Football Calisthenic Workout

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Resistance training is an important part of any football player's development. Getting stronger can make you faster, more powerful and increase your athleticism. While many football players use barbells, dumbbells, kettlebells and machines in their lifting program, calisthenics, or body-weight exercises can be just as effective, provided you implement and program them correctly.

Pushups, Pullups and the Upper Body

Pushups and pullups should be part of your upper-body calisthenics routine. As a conditioned athlete, you may find regular pushups too easy, so strength coach Zach Even-Esh recommends trying one-arm pushups or handstand pushups. Alternatively, shoot for a higher number of reps -- Even-Esh suggests doing 100 consecutively. As for pullups, not only do they build your back and biceps and have a large carryover to total upper-body strength, they also help prevent injuries by developing these areas, notes trainer Adam Copeland on the Elite Fitness Systems website. Use different grips for your pullups to make them more challenging and to add variety to your routine.

Leg Attack

Regular squats and lunges are fine for working your lower body, but they can get a little tedious and probably won't be too challenging after a while. Instead, try Bulgarian split squats, which you do with your back leg on a bench and front leg on the floor. These strengthen your glutes while improving hip flexibility, which will help you jump further, claims strength coach Joe DeFranco. Plyometric lower-body exercises are also vital for boosting strength and power, so add squat jumps, box jumps, jump lunges and lateral and broad jumps into your workouts.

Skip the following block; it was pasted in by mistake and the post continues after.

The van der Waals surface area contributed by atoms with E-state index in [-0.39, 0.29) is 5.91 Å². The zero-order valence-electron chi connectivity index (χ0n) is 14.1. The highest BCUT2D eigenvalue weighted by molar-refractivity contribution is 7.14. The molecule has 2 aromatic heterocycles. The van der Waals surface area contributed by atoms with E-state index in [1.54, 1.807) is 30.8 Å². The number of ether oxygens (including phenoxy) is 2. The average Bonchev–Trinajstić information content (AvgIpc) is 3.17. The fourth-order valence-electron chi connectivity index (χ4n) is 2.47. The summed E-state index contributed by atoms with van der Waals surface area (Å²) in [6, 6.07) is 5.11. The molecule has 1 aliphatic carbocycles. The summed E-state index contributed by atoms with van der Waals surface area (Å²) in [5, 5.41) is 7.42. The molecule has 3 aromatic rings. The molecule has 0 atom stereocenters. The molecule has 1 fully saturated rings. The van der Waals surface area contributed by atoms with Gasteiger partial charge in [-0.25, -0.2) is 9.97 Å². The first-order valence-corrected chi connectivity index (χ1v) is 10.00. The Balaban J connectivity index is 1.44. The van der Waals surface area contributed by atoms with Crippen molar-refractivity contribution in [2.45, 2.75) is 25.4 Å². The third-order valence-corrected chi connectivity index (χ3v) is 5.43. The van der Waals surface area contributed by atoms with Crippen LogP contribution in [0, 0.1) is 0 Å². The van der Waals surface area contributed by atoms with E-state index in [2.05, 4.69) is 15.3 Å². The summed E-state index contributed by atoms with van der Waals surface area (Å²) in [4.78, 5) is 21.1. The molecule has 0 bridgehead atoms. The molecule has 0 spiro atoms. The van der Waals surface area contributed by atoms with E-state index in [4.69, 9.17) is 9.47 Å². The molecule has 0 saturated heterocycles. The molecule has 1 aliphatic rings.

Sample Off-Season Plan

The best time to make strength gains is during your off-season, when you don't have the demands of regular games. In "Complete Conditioning for Football," authors Pat Ivey and Josh Stoner prescribe three body weight calisthenic circuits. The first involves two sets of 20 reps for pushups, split squats and body weight squats. The second one consists of two sets of 20 split jumps, six 15-yard dashes while pushing a weight plate and 20 total pull-ups. The final circuit consists of pushups, squats and inverted rows, which are like a pull-up except you use a bar at chest height and your feet are positioned straight out in front of you on the floor. Do 20 reps of each exercise in two sets.

Raising Your Game

If these workouts become too easy, there are plenty of ways you can progress your calisthenic workouts. Try adding a sprint after each circuit, or jumping rope instead of taking a complete rest. You can add more exercises, increase your reps or try more advanced movement variations. This could involve holding the squats for three seconds in the bottom position, performing one-and-a-half reps on split squats by going all the way down, halfway up, all the way down again, then all the way up for one rep. Pushups can be made more challenging by using a narrow grip or raising your feet on a box. For chin-ups, take five seconds to lower yourself for each rep.